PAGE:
Would everyone be so angry at artificial intelligence taking our jobs, stealing our artistic outlets, and potentially leading to nuclear Armageddon if it had a cute widdle face? The Creator dares to ask questions about humanity’s technological future. Not big questions. Not important questions. But definitely questions.
Set in an alternate reality where robo-progress in the 50s and 60s set up a world with ubiquitous mechanical helpers everywhere. Things were techno-groovy, until the bots nuked LA. Whoops! The mechs blame an errant line of code written by humans, while humans blame the AI that turned California into what people think New Jersey is like. Like we do whenever a bummer happens, the United States declared a war on something.
While Asia continued to embrace and further develop our cyber replacements, the U.S. built a trillion-dollar sky weapon called NOMAD. It illuminates things with glowing lights before firing missiles and is shaped like a giant T. That’s apparently the limit of its awesome capabilities. The battle between humanity and near-humanity is in its final stage, if only flesh folks can find Nirmata, who is basically robot Jesus.
Joshua (John David Washington) is a deep-cover operative whose pregnant wife, Maya (Gemma Chan), is the key to the U.S. getting their hands on Nirmata. For reasons never really explained, the military blow Joshua’s cover then blow up his wife with a bomb. Five years later, they’re like “Our bad, yo. Could you maybe help us find Nirmata again?” They also show him a video of his wife still alive.
Joshua is tasked with locating and destroying the AI’s ultimate weapon, which the trailers tell us is a robo-kid he calls Alphie (Madeleine Yuna Voyles). He shoots that child straight in the face. Kidding! The old movie trope of “grumpy tortured dude befriending precocious preschooler” is in play once more. As are a lot of cliched story beats. The Lone Wolf and Cub duo have to outrun an evil colonel (Allison Janney) and stop NOMAD before bada-boom happens and AI goes the way of NFTs.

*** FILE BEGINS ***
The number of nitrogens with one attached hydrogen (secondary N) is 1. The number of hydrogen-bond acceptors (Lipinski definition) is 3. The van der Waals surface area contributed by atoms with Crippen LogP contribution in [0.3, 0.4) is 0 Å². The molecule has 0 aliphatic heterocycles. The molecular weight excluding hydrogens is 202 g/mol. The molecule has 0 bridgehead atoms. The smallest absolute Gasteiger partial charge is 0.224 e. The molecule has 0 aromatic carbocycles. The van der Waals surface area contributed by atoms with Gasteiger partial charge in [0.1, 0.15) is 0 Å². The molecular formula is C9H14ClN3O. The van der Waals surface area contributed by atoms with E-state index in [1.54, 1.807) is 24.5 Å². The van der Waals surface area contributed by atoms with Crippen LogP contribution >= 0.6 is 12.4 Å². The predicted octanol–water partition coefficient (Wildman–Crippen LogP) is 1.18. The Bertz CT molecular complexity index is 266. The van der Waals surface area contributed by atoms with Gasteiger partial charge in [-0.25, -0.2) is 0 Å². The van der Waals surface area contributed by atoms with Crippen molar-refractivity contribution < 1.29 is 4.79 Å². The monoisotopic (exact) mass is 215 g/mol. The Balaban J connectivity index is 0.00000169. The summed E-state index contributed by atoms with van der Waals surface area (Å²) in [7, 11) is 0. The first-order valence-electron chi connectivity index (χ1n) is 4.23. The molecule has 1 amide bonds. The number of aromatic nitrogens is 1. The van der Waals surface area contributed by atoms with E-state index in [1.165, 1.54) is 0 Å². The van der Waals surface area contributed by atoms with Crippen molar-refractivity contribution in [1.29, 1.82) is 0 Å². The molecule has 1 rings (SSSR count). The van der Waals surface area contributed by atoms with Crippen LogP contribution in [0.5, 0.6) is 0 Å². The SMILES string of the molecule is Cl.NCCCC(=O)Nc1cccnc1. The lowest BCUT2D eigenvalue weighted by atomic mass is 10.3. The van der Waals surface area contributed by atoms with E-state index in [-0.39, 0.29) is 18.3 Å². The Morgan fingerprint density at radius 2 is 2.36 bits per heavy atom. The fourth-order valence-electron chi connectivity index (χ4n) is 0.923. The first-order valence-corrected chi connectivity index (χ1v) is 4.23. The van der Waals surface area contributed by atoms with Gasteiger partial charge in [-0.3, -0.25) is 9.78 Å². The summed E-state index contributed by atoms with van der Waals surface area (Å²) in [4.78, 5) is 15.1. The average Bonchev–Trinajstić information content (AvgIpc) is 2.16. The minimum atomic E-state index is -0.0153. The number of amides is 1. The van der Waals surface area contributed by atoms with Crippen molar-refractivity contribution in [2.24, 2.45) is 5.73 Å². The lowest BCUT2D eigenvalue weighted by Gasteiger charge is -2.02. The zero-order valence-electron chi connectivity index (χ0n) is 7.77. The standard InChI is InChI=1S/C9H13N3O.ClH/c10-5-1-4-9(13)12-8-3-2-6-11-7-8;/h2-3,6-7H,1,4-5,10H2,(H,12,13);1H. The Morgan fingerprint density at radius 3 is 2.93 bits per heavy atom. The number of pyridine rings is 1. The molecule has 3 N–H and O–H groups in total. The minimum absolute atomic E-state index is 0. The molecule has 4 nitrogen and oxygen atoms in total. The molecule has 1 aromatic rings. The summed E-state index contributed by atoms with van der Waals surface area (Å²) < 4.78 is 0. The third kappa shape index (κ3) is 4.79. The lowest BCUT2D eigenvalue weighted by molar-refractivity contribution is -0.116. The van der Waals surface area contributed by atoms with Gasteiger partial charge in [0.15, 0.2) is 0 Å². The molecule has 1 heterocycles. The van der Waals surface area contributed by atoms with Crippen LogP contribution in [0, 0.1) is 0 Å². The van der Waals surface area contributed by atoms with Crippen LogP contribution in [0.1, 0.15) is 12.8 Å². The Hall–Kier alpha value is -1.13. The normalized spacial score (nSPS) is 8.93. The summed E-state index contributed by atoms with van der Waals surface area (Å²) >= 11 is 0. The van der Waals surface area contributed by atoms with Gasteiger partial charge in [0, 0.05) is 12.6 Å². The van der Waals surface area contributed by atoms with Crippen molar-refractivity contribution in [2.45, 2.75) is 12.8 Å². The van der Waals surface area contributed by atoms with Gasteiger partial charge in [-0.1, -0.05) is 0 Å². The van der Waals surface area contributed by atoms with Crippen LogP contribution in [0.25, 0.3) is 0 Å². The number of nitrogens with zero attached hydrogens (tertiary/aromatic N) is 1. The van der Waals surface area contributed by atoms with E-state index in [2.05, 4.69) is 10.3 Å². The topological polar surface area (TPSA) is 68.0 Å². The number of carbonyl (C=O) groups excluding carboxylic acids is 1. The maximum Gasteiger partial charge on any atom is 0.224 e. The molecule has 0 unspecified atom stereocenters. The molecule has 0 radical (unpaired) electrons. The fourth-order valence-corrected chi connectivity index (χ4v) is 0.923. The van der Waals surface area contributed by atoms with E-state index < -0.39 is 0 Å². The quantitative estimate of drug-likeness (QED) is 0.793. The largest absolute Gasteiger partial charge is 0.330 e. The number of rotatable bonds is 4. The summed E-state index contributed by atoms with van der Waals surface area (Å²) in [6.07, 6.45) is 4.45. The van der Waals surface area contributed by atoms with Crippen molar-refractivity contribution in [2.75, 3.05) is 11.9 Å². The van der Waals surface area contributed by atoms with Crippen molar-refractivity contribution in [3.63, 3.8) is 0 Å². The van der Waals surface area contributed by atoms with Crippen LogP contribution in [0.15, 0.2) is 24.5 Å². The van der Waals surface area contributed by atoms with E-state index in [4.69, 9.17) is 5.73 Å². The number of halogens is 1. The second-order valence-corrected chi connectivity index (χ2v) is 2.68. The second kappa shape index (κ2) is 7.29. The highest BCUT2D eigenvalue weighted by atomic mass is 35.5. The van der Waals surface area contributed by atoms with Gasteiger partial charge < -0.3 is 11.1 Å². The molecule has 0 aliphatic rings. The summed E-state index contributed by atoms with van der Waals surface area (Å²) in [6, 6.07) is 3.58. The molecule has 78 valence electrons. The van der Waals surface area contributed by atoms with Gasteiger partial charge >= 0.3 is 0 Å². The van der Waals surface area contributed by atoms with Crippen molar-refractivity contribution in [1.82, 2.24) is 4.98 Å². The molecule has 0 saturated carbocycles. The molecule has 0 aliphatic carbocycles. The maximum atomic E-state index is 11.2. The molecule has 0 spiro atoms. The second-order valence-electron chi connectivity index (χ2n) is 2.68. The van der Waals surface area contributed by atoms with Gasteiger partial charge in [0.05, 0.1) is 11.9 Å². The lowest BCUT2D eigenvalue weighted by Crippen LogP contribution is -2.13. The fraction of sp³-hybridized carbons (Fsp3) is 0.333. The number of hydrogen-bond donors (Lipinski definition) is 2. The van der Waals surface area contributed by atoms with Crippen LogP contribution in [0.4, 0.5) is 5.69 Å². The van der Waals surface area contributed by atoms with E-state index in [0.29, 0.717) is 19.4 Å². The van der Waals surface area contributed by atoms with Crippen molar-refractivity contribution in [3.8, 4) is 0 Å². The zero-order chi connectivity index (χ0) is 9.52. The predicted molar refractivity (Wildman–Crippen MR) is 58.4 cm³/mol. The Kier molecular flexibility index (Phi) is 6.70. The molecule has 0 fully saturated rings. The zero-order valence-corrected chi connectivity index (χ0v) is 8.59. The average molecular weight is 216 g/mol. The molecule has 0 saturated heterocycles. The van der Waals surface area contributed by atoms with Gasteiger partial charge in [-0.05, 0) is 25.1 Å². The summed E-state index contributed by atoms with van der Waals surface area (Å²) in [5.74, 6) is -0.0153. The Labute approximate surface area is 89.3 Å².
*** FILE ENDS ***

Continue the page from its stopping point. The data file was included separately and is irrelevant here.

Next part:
Writer/director Gareth Edwards and writer Chris Weitz don’t reinvent the wheel but do decorate the hubcaps just beautifully. At no point in The Creator will you even be a little surprised, but the pathos is so heavy, you just may find dust in your eyes. The atmosphere is the star here, as Edwards and cinematographers Greig Fraser and Oren Soffer compose an authentic “lived in” world that visually reads as original because the Blade Runner city dystopias are contrasted with rice fields and Asian villages. It’s nice to see robots and humans settle things once and for all in fresh air for a change.
Washington really does try hard to use his charm and talent to spackle over the busted holes in logic. Voyles is a cutie patootie, and Janney unsurprisingly makes for a fantastic villain. Fittingly for a movie about wanna-be humans, there’s something indescribably hollow about The Creator. What is the message here? For all the talk of grief, rebirth, and afterlife, it’s not entirely clear what Edwards and company are actually saying.
The robots aren’t framed or presented as a surrogate for the working class. Their desire for survival is understandable and fair, but it is only ever literally articulated. Flipping the script on who is hero and villain in a “human v terminator” war is an original take, but you gotta give us a bit more if you want us to side with the ones and zeroes here. And if all of the larger issues are meant to just backdrop Joshua’s story about overcoming a betrayal of his wife, it’s very unclear what his character’s transformation is. He seemed ready to side with Mr. Roboto immediately after NOMAD nuked his unborn child. Everything else is just gilding the lily.
But what a nicely gilded lily it is. The Creator shows that Edwards understands how to puppeteer the sci-fi genre by its most familiar strings. It may only simulate life in its movements, but how different is that from what most of us do on a daily basis?
Grade = B-
Other Critical Voices to Consider
Siddhant Adlakha from Joy Sauce says “the imagery it trades on is so ill-conceived as to be offensive, from its scenes of soldiers executing robots draped in Buddhist robes, to its rebels who live in Hindu temples and wave triangular orange flags, the symbols of India’s modern right-wing Hindutva movement and fascist government. It’s a mish-mash of ideas and designs half-considered, even if that, by a white director and his white co-writer (Chris Weitz) whose arguably well-intentioned attempts at drawing parallels between their plot and the dehumanization of real Asian cultures—especially Southeast Asian countries like Vietnam and Cambodia, at the hands of American imperialism—ends up sapping their dignity in the process.”
John Lui at The Straits Times says “Given that this film’s progressivism is shown in the way it makes the anti-robot West the villains and the pro-robot Asians the noble underdogs, the romance feels like it comes from another time. The images of futuristic war machines rising out of the mist-shrouded vegetation are cool, though.”
Charles Pulliam-Moore at The Verge says “As occasionally moving as The Creator’s framing of Joshua and Alphie manages to be, they’re hard to take seriously with characters running around them saying things like ‘at full power, the weapon will be able to control all technology.’”